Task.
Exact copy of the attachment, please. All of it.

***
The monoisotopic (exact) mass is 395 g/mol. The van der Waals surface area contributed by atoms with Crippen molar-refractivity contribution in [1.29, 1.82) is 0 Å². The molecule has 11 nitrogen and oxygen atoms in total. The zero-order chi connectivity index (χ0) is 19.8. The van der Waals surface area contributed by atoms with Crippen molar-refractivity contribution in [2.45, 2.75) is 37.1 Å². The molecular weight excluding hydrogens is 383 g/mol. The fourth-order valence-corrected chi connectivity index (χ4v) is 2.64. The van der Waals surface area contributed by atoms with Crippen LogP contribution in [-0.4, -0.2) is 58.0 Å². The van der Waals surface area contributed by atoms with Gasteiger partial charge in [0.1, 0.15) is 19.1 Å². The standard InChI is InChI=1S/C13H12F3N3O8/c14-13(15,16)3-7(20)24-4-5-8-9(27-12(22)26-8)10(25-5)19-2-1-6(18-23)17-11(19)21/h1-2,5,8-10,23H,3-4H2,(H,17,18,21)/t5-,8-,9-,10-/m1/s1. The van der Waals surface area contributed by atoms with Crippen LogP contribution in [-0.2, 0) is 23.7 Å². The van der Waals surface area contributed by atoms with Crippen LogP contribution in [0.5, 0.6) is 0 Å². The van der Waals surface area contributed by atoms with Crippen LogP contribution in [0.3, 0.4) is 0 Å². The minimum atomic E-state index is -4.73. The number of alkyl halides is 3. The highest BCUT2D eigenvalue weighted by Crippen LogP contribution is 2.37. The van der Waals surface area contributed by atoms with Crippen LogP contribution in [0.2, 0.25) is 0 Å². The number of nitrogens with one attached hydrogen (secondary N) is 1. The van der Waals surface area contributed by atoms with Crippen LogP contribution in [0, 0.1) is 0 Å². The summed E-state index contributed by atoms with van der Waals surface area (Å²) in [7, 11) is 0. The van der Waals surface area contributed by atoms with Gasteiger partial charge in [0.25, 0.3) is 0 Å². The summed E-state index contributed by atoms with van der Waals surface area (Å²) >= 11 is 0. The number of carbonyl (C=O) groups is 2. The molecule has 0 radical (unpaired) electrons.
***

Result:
The monoisotopic (exact) mass is 395 g/mol. The van der Waals surface area contributed by atoms with Crippen molar-refractivity contribution in [1.29, 1.82) is 0 Å². The molecule has 11 nitrogen and oxygen atoms in total. The zero-order chi connectivity index (χ0) is 19.8. The van der Waals surface area contributed by atoms with Crippen molar-refractivity contribution in [2.45, 2.75) is 37.1 Å². The molecular weight excluding hydrogens is 383 g/mol. The fourth-order valence-corrected chi connectivity index (χ4v) is 2.64. The van der Waals surface area contributed by atoms with Crippen LogP contribution in [-0.4, -0.2) is 58.0 Å². The van der Waals surface area contributed by atoms with Gasteiger partial charge in [0.1, 0.15) is 19.1 Å². The standard InChI is InChI=1S/C13H12F3N3O8/c14-13(15,16)3-7(20)24-4-5-8-9(27-12(22)26-8)10(25-5)19-2-1-6(18-23)17-11(19)21/h1-2,5,8-10,23H,3-4H2,(H,17,18,21)/t5-,8-,9-,10-/m1/s1. The van der Waals surface area contributed by atoms with Crippen LogP contribution in [-0.2, 0) is 23.7 Å². The van der Waals surface area contributed by atoms with Crippen LogP contribution in [0.5, 0.6) is 0 Å². The van der Waals surface area contributed by atoms with Crippen LogP contribution in [0.3, 0.4) is 0 Å². The minimum atomic E-state index is -4.73. The number of alkyl halides is 3. The highest BCUT2D eigenvalue weighted by Crippen LogP contribution is 2.37. The van der Waals surface area contributed by atoms with Crippen LogP contribution in [0.2, 0.25) is 0 Å². The number of nitrogens with one attached hydrogen (secondary N) is 1. The van der Waals surface area contributed by atoms with Crippen LogP contribution in [0, 0.1) is 0 Å². The summed E-state index contributed by atoms with van der Waals surface area (Å²) in [7, 11) is 0. The van der Waals surface area contributed by atoms with Gasteiger partial charge in [0.25, 0.3) is 0 Å². The summed E-state index contributed by atoms with van der Waals surface area (Å²) >= 11 is 0. The number of carbonyl (C=O) groups is 2. The molecule has 0 radical (unpaired) electrons.